As the budget starts to drain, pressure mounts up and corners are cut in an effort to save money here and fund more there. You now find yourself spread so thinly you struggle to manage the implementation and the monitoring of the program. The trouble is, you don’t have a current marketing strategy with an approach which fosters accountability and you have put yourself in a position where it is very possible to inadvertently make critical mistakes.

Is change a spontaneous or random act?

Embracing innovation and the changes that accompany it is not just a spontaneous or random act. It needs a process to ensure that changes in your marketing plan are:

  • Funded appropriately, adequately resourced and correctly implemented
  • Carried out without impacting on the other effective parts of the plan
  • Measured and monitored, to ensure the change has value.

Focus on doing one thing well

Once we know the many reasons why we may want to do more and how counter-productive doing more can be, how do we approach it? Real focus is often shown by some of the more successful advertisers and brands when they implement their marketing communications plan.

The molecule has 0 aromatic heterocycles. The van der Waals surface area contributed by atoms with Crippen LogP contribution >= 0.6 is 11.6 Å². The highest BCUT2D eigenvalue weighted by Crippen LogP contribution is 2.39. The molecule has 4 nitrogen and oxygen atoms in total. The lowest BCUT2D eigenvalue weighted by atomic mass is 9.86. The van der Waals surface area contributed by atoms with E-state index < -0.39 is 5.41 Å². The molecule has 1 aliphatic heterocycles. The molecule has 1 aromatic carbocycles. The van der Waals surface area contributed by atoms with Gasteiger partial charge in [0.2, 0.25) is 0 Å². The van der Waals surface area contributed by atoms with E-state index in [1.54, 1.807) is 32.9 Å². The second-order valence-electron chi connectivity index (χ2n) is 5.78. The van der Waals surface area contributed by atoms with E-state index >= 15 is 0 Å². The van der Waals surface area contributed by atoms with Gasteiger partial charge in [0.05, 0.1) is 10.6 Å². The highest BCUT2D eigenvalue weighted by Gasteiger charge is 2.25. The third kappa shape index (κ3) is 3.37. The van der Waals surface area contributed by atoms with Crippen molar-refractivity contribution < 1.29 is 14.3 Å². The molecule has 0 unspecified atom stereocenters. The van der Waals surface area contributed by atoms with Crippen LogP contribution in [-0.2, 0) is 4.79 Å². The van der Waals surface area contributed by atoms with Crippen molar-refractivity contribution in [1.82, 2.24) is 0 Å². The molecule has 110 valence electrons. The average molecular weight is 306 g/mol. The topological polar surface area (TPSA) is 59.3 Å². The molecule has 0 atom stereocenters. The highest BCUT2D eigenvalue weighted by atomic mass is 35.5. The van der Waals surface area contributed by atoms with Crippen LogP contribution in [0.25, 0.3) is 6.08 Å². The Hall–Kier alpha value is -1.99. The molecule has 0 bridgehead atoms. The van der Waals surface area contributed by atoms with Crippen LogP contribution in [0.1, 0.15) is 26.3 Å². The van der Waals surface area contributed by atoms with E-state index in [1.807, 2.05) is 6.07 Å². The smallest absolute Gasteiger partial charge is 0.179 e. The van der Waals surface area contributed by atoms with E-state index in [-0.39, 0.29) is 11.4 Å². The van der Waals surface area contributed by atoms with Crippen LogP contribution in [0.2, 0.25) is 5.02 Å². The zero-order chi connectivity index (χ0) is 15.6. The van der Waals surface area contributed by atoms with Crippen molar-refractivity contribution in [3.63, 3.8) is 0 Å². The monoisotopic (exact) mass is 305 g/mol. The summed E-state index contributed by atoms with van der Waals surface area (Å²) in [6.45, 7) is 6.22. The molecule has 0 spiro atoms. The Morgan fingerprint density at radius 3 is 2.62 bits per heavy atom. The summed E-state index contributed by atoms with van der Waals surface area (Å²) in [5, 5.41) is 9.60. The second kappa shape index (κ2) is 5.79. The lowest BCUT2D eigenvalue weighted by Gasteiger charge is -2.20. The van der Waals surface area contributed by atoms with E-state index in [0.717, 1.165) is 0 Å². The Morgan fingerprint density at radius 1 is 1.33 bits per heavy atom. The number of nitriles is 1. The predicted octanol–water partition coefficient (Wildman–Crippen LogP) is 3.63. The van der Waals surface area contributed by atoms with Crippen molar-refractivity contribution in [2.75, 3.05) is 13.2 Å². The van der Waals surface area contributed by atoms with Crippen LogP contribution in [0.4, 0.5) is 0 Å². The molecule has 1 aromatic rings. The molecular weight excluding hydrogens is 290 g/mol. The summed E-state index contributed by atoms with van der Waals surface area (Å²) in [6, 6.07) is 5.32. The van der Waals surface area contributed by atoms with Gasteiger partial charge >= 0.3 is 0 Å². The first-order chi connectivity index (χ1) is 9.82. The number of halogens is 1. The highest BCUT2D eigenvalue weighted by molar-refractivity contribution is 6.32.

They don’t try to be in every possible channel. Instead, they choose channels that are relevant to their target audience where it will have maximum impact. Channels where they can engage and relate to consumers who want to buy what they have sell.

‘Test and learn’ is best

Many marketers use the ‘test and learn’ approach for managing innovation in their marketing strategy. Innovation is added to the marketing strategy mix using the ‘test and learn’ approach. See an earlier post to learn how the scientific method can be used to ‘test and learn’ marketing strategy.

To fund the ‘test and learn’ approach, you might like the approach adopted by some marketers where they use a 70 / 20 / 10 ratio when allocating their budget. Seventy per cent of the budget is allocated to delivering the current marketing strategy, 10 per cent to new ideas, innovation, and opportunities and carried out as experiments which are monitored and measured to establish the effectiveness of this approach. The remaining 20 per cent is then used to develop approaches which show favourable results.

Following this process enables you to make decisions based on results rather than doing more for just for the sake of it.

Tags: agency management, omni-channel marketing, marketing strategy